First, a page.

This might be obvious for most people here but I haven't found yet a good blog post that I can point out to people repeating something that I have been hearing from the beginning of the pandemic many times, and is false.

Viruses have a natural tendency to evolve towards less deadly forms. 

Deadliness is mostly orthogonal to reproducibility. Viruses do not have a tendency to become less deadly unless becoming less deadly makes them also more capable to leave copies of themselves.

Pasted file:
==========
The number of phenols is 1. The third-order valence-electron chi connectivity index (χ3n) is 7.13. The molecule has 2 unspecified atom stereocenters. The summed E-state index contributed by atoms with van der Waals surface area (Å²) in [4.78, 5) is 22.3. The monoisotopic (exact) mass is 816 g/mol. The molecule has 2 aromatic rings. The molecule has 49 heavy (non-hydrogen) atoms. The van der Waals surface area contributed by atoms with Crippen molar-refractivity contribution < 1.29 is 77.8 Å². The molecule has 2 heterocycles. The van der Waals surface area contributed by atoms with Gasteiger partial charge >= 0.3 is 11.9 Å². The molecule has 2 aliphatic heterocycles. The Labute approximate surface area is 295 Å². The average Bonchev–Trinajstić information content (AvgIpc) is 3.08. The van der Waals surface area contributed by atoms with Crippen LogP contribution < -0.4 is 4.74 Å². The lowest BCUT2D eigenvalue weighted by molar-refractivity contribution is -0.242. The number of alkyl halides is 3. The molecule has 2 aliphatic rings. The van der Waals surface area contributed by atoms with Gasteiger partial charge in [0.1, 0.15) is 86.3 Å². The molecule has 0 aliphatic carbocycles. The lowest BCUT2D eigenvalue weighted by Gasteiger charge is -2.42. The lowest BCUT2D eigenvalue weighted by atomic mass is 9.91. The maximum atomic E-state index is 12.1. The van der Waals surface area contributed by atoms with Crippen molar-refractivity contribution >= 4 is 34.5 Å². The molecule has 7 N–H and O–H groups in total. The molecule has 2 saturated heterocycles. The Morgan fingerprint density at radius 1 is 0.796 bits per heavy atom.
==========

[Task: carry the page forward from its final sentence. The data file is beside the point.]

In what cases would we see the virus evolving towards less dangerous? In cases where the virus is so deadly that as soon as you are infected, the virus kills you before you had the chance of disseminating copies of the virus to other hosts. In this case, being too deadly is clearly disadvantageous to the virus, so the strains that cause instant death disappear because they cannot propagate to others. It can also happen that a new variant of the virus simply happens to be less deadly and more contagious (which might be the case with the omicron variant), but this is not part of any magical trend where viruses mysteriously evolve until they become the common cold (has HIV evolved towards a less severe disease?). The opposite can happen too. A new strain might appear that happens to be also more contagious and more deadly.

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